For the first time since 2003, the Blues will contest a Super Rugby final, and players and fans alike are desperate to bring an end to the title drought.
It might not be the full Super Rugby competition but for a team labelled consistent under achievers for the past decade, beating the Highlanders at Eden Park on Saturday night to lift the trans-Tasman trophy would mean just as much.
The Blues beat the Crusaders in 2003 to claim their third and last Super Rugby title, with former All Black number 8 Xavier Rush as captain.
"To get the result it was an amazing feeling and obviously a lot of joy. I can remember we partied pretty hard for about three days down the viaduct haha, I won't forget some of the memories from that. The person who had the wildest time was Geoff Thomas, the gone outdoors fishing guy (host of former TV show Outdoors with Geoff).
"He was a great ambassador for Auckland rugby and he's a top bloke. I've got vivid memories of him, he must of been about 55 at the time, drinking from the beer tap in some bar and I thought, 'Yep, it's going to be a goodnight'. We didn't lose the trophy like we lost the Ranfurly Shield though, that was a debacle," Rush recounted.
The Blues have gone through a few on field debacles since, with the team failing to reach a final in 18 years.
Hooker Kurt Ekland believes if they win tomorrow night, the celebrations may also mirror the Blues of 2003.
"It would be the cherry on the top wouldn't it? It would definitely be a couple of good days celebrating. We can't count our chickens before they hatch though."
The Blues haven't even reached the playoffs since 2011 and Rush, who now lives and works in Cardiff, says it's heartening to see them back at the top.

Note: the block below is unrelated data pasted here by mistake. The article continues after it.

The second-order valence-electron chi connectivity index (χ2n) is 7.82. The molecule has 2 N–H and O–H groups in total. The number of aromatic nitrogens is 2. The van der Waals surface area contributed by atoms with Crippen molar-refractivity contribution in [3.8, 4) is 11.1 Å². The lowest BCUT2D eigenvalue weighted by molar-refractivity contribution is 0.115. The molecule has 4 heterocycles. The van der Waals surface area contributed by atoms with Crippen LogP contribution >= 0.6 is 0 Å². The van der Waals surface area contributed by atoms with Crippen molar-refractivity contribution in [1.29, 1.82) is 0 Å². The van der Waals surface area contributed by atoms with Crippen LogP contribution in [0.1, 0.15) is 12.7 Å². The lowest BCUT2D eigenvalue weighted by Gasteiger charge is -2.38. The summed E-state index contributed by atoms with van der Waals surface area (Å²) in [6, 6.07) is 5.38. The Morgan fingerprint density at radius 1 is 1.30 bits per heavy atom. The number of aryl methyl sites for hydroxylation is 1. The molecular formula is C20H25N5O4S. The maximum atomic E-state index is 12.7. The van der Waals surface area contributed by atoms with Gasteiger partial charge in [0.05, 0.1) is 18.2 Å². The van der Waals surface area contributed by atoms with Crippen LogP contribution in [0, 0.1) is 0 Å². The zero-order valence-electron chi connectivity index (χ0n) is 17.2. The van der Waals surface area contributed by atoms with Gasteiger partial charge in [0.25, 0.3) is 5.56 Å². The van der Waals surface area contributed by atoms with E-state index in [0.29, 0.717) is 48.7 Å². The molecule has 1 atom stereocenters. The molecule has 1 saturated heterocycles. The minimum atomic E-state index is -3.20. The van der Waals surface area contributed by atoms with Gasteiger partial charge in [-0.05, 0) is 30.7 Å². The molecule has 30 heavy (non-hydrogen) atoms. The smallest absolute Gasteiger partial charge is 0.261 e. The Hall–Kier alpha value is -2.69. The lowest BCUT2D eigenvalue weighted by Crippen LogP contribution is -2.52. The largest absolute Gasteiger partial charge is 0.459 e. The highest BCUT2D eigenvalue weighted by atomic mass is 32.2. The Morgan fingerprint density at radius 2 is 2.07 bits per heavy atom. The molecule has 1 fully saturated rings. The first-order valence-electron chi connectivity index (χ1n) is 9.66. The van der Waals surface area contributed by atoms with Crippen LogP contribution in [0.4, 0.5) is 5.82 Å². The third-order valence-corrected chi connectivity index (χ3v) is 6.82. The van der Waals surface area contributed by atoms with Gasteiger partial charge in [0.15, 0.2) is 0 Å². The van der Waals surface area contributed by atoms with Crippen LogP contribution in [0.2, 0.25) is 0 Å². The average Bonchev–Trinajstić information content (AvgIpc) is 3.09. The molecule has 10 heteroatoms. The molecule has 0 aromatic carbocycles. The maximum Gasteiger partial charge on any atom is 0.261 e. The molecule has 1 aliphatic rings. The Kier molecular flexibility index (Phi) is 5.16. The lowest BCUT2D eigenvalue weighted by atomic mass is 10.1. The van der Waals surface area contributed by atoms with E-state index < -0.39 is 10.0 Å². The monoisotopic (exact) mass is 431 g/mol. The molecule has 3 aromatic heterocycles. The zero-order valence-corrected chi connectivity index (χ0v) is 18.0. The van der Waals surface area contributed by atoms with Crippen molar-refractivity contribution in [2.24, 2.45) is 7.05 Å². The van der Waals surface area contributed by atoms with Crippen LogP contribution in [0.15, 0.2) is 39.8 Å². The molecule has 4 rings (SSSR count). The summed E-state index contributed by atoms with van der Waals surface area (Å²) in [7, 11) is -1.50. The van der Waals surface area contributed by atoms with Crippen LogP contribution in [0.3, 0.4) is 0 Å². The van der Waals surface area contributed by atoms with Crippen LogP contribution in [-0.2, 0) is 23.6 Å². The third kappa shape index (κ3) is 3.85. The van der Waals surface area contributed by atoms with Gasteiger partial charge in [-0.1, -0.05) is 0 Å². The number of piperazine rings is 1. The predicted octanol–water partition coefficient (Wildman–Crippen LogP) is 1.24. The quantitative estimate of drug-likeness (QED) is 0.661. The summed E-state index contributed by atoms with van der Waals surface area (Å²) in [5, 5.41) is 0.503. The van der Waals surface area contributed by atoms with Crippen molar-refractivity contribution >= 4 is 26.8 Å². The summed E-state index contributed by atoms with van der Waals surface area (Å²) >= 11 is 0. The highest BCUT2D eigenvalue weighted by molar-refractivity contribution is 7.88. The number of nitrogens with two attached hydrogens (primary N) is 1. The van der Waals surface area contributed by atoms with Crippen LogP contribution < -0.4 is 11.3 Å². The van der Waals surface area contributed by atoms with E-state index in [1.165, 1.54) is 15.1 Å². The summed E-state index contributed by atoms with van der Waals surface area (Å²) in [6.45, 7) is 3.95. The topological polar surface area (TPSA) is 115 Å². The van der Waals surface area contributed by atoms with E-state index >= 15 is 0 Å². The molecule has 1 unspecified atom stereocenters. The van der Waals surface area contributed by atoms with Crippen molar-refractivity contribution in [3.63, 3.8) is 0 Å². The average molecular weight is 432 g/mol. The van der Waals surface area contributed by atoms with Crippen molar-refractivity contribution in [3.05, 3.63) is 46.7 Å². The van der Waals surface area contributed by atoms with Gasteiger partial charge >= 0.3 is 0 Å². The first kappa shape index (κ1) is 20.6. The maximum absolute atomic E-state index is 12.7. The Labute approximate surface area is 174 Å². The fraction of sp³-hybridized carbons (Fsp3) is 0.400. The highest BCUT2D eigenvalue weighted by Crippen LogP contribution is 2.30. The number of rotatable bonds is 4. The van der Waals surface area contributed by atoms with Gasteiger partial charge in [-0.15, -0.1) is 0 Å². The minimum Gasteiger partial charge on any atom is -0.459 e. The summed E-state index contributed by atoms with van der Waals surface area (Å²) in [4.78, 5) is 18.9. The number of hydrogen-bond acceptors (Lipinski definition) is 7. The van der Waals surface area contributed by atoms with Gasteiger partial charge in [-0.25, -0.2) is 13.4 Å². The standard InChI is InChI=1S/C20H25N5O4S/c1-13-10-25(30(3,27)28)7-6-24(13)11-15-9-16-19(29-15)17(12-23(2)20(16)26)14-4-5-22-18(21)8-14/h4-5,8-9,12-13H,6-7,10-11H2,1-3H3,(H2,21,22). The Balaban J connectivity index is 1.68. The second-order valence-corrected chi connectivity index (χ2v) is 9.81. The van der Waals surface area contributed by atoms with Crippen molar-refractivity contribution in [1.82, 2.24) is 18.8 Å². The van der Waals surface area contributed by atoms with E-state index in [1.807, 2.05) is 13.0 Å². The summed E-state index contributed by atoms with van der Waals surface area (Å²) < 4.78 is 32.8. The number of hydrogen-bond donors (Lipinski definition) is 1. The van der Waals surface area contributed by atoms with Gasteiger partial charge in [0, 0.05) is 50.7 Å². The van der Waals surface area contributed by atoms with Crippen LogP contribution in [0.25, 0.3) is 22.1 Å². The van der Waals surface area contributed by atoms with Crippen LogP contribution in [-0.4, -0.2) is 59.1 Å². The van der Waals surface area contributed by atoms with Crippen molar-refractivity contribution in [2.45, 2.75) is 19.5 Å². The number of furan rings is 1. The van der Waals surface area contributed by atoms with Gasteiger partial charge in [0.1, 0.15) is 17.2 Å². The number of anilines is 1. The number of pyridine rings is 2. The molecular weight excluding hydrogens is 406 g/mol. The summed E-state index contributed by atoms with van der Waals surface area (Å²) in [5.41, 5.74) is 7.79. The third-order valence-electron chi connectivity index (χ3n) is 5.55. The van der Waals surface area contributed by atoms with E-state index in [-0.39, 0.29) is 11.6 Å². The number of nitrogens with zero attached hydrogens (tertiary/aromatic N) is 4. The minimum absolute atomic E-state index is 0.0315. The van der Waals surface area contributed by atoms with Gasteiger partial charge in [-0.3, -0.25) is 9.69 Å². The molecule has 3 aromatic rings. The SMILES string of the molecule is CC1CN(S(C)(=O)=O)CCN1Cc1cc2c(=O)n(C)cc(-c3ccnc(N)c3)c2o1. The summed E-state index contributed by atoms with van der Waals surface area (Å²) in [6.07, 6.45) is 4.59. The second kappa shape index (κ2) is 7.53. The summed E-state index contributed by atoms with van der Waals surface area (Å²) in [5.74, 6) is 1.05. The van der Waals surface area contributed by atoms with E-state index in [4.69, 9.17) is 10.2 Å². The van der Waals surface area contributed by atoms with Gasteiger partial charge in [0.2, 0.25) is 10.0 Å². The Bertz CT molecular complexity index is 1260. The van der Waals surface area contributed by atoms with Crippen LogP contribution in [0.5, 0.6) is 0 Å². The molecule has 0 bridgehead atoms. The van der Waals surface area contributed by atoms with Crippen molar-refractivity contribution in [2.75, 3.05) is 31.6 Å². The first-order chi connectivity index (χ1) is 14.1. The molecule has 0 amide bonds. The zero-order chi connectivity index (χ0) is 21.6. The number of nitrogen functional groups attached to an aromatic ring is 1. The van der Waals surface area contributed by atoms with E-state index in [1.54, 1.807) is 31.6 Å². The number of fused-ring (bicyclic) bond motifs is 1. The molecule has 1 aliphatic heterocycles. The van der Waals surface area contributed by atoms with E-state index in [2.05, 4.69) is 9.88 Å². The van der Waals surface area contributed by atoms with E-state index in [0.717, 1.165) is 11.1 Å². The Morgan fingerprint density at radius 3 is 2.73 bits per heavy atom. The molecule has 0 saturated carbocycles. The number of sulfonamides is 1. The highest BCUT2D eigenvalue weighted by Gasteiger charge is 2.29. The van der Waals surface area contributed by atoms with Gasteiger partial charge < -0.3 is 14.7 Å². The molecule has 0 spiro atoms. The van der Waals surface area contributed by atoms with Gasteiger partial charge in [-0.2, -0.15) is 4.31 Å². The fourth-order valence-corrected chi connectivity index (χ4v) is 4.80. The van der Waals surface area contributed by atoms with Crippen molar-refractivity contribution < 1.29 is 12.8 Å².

"As a proud Aucklander it's great to see the Blues hitting their straps. I've wondered for a long time why it's taken so long, only because Auckland has so much talent. I went back direclty after retiring from playing and the amount of talent in the schoolboy rugby in Auckland is huge. It's great to see the team being where I think Auckland rugby should be."
Those sentiments are echoed by Ekland, who was a fan of the team long before he was a player.
"Growing up and watching the Blues and seeing how much we've improved over the last couple years, it's pretty cool to have been a part of. To make the first final the team has had in quite a while is pretty special again."
The crowd should also make for a special occasion, with more than 22,000 tickets already sold for the match.
The Highlanders first-five Mitch Hunt is preparing for a hostile reception at Eden Park.
"It's going to be a pretty incredible atmosphere, loud, a ton of Blue flags and all the works. It's going to be exciting and there will definitely be a few nerves."
Plenty of Blues fans will also be nervous, but how would they feel if they ended their 18 year wait for another trophy.
"I'd be rapt, it's been ages. A whole lifetime ago," said self described mega fan Adrian, while Patch believes it would be, "The best party in Auckland in a long time."
"They'll win it this year for sure," reckons Darren, but not everyone in Auckland is quite so Blue blooded. "I should support them as an Aucklander, but I really like the Highlanders, which is awful, that's awful isn't it. I don't even have a connection with the South, which is terrible," admitted Adi and one unnamed local wasn't even aware of the Blues existence. "Do you like the Blues?" "The music?" "No the team in the Super Rugby final?" "No, not at all, I don't know anything about it."
Saturday night's final will bring a close to Super Rugby trans-Tasman, a tournament born due to the Covid pandemic, with Super Rugby next year set to be a full competition between the five Australian and five New Zealand teams as well as two Pacific Island teams in the Suva based Fijian Drua and South Auckland based Moana Pasifika.
But what would the players like to see a return of Super Rugby Aoteroa, a solely kiwi comp? For Ekland the answer is a hard no.
"You get pretty stale playing the same guys week in and week out. It's just nice getting out of the country for a little buit, going through duty free and picking up a bit of perfume for the missus, it's always good."
If Ekland and the Blues win tomorrow night, they'll give their fans a gift greater than anything from duty free.